“Health is one of the least funded social requirements in Africa. For example, HIV programming has been donor-led on the continent,” she says. Now, donors are calling for more government support and some cases they have scaled down funding. They expect governments to take more responsibility through UHC”.
In 2015, many nations agreed to UHC as one of the key factors in meeting parts of the Sustainable Development Goals. In Africa, insufficient funding and badly managed health service systems still pose a challenge. Many people have to pay most of the cost for health services out of their own pockets. Due to poverty, most are unable to obtain many of the services they need.
Grace highlighted that if provision of health services is left to governments, sex workers will be further disadvantaged. She shared her own story to underline this point:
“I am female worker. For the last 10 years, I have accessed my services at a community drop-in centre (DICE) run by SWOP. This particular DICE and others run by this organisation in Kenya serve the needs of sex workers and other Key Populations. The DICEs were started to meet the needs of the sex community in Kenya because government facilities could not,” she said.
Having worked with the sex worker community in Kenya for years, she says the DICEs have played a critical role in HIV programing and community empowerment. “When a sex worker walks into a DICE, they do not fear that they will be judged, mistreated or discriminated against. It is a safe haven for the community.”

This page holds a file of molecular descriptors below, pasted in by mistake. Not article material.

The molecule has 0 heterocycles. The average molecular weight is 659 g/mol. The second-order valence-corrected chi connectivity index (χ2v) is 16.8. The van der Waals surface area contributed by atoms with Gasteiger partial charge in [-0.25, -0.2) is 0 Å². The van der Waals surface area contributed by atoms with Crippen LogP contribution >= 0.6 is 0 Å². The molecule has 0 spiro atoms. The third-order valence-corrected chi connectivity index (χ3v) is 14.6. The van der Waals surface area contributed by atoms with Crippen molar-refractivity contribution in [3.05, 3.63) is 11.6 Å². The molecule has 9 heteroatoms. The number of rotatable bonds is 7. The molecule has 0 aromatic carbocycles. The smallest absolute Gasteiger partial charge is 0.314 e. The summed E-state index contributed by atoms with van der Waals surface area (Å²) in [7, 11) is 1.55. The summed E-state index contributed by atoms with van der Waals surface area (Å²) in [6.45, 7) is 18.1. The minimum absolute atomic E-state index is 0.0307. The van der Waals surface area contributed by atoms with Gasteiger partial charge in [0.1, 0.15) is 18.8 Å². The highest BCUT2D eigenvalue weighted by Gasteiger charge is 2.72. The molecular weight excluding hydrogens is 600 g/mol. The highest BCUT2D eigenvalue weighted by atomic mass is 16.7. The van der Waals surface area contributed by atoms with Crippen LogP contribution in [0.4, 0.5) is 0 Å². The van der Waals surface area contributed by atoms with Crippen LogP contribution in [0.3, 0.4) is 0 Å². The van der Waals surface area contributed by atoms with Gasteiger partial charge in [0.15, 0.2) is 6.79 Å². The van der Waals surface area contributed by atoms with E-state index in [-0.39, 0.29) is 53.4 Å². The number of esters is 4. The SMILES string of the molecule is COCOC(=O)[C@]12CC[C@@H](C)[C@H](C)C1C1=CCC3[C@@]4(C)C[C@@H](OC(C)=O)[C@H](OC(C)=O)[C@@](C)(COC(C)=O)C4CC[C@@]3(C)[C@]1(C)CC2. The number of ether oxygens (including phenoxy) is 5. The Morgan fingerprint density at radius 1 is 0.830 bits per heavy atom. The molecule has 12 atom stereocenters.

Grace fears UHC looks to ‘absorb’ community facilities instead of devising a plan on how to work with them. She told the panel that community health centres play different roles and have been devised to serve their members. For example, in many ASWA member countries, sex worker-led organisations rely on peer educators who are key in ensuring adherence to ARVs, problems with documents, and collect feedback from the community. “If peer educators are left out, we are going to lose. They should be incorporated because they monitor access to health services. Sex workers should be given a chance to monitor UHC.”
Grace noted that most governments’ policies leave out the Key Populations and young people especially on Sexual Health and Reproductive Rights. She advised that there should be meaningful participation and ownership of the process by Key Populations. “Implementation should follow up a bottom up approach. First communities should be consulted on what they want. It should not be the other way around where governments and donors decide for communities.”
Grace says there should also more public awareness and education through various mediums. “Implementation should incorporate online platforms because a good number of sex workers and young people prefer this kind of engagement.”
Grace insists that for UHC to work, all sections of the society should be involved. This was also echoed in comments from Dr Tedros Adhanom, Director-General of the WHO, who tweeted: “If universal health coverage is to be truly universal it must encompass everyone, especially those who have the most difficulty accessing health services, such as migrants, rural populations, people in prison, LGBT community, sex workers, drug users, poor people.”